eBay (EBAY) has been largely forgotten among the exciting buzzy unicorn stories that we constantly hear about on business television over the last few years.
The Internet auction pioneer once held that kind of status during the dot com days of the 90s but that was 20 years ago. Since then, it’s cycled through a bunch of CEOs and seen its revenue growth grind to a snail’s pace. Many tech-focused investors would consider eBay almost dead at this point.
But Internet giants — even former ones like eBay — never truly die. Their traffic (which of course is linked to their CAC) just keeps coming like some kind of zombie apocalypse.
Many people in 2012 and 2013 liked to make fun of Yahoo! (YHOO) as a former Internet giant that now was essentially dead. If you accepted that kind of simplistic analysis, you wouldn’t have paid attention to their large ownership stake in Alibaba that would catapult the stock over the next few years.
eBay’s stock today reminds me of Yahoo’s in 2012 — on the cusp of a huge run that very few care about. Is Netflix or Apple or Amazon going to 3x over the next couple of years? Probably not. But eBay sure has a good shot to, which is why I own it.
Here’s what I like about the eBay story at this moment:
- It just appointed a new outside CEO yesterday — Jamie Iannone. I know nothing about him or his style but, being an outsider, he’s likely to want to put his mark on the company over the next 18 months which will help move its stock price up. He also has a couple of activist shareholders (including one on his board) who will be eager to help him do just that.
- They unloaded StubHub just before a global pandemic and upped their stock buyback to $4.5B a few weeks back. Let’s hope they were buying like crazy on the recent stock pullback down to the $20s. If they exhausted their entire buyback allocation, they would have retired 20% of their shares outstanding.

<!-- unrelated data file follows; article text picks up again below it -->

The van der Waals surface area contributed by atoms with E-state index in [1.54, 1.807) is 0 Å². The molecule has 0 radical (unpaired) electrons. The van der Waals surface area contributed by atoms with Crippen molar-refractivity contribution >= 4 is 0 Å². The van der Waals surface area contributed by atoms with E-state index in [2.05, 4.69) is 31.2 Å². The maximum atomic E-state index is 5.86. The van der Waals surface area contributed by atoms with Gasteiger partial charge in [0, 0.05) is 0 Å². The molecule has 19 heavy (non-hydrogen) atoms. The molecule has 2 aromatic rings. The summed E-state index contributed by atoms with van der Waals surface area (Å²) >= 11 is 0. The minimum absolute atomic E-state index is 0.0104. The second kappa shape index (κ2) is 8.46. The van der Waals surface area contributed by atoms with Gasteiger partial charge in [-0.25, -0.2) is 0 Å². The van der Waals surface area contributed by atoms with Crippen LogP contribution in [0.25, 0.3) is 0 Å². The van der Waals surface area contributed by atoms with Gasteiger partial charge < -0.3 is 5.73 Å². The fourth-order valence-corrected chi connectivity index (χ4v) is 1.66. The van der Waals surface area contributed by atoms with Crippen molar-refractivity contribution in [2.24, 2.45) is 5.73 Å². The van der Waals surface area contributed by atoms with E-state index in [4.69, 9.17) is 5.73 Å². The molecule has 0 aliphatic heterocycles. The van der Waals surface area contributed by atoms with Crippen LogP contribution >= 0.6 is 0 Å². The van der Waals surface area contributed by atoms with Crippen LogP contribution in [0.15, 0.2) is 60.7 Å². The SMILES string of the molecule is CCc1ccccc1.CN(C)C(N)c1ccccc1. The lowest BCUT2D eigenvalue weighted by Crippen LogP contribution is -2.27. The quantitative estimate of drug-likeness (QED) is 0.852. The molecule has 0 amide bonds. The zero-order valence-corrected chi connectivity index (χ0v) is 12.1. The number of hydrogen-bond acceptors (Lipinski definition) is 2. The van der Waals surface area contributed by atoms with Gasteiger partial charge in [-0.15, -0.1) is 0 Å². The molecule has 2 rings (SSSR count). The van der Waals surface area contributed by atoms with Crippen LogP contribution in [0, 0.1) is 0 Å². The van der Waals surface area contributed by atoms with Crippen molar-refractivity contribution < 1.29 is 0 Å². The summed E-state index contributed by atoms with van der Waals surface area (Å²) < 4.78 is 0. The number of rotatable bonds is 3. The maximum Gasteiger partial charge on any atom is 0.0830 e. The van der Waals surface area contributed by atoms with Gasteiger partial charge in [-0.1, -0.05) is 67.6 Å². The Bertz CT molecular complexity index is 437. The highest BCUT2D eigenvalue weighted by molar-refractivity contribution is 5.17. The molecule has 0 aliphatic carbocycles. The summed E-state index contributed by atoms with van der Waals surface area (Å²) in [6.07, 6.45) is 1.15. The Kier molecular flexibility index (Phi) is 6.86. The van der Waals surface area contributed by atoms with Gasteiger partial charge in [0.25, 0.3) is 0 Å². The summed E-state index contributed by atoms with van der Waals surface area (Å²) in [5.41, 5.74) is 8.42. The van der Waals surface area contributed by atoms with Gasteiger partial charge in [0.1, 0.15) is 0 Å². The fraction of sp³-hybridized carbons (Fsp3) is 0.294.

- They have already committed to selling off their Classifieds biz and Korean biz. If they do (and it will be this year), it will probably give them $15B (pretax). They could do more buybacks if they wanted (which the activists might lobby for), but that would probably be short-sighted. Long-term shareholders would probably do better if they instead targeted some EBITDA-generating private companies with great brands who need an exit at depressed valuations. If we learned anything from the 2009–2011 period, it’s that, just when tech companies should have been buying companies on the cheap, many were too busy cowering under their desks. There will be some good deals to be had out there in the next year.
- Assuming they spin off the Classifieds biz, eBay is currently priced around 6x EBITDA for 2020. Historically, their EBITDA multiple got as high as 26x in 2015. They are — despite being forgotten about by many — a free cash flow generating machine with flat top line growth. What if their new team is actually able to crank out a little growth in the next couple of years — or buy it through smart M&A? If they go back to the upper range of that EBITDA multiple this year or next, eBay is a $90 stock (instead of $35). And that’s before shrinking the shares outstanding by a fifth. Given that factor, I expect this to help eBay touch $100/share sometime in 2021.
- In my last email, I highlighted Zoom and Slack, which I argued were set up to permanently benefit from the global pandemic. I said that long-term consumer and enterprise behaviors would be altered by going through this terrible tragedy. We’ve already seen Amazon (AMZN) go to all-time highs as of today, as people shift their behaviors in certain ways. If this new management team is smart, they will ensure that eBay benefits as a post-corona winner as well. Consumers will need deals on goods like never before. Small Medium Businesses will need consumers like never before. eBay can show the world that it’s not a dinosaur. It’s a must-have bridge between those groups at this moment and going forward.
- Expect some cost-cutting with the new management team as well.
- If the general economy goes south as the year rolls on and pulls down the stock market with it, I think eBay will be one of the best defensive names in the tech world. Mid-$20s is probably the floor.
The bottom line is that eBay is a great deal at current levels, especially if the economy holds in there. This is another Yahoo circa 2012 situation.
Hopefully, their new CEO capitalizes on the opportunity.
PS. John Kosner writes in response to this post: “I have found eBay to be a secret weapon to find a host of things (paper towels, toilet paper, other essentials) that are difficult to get on Amazon.”
[Disclosure: Affiliates controlled by Eric Jackson hold long positions in EBAY, ZM and WORK]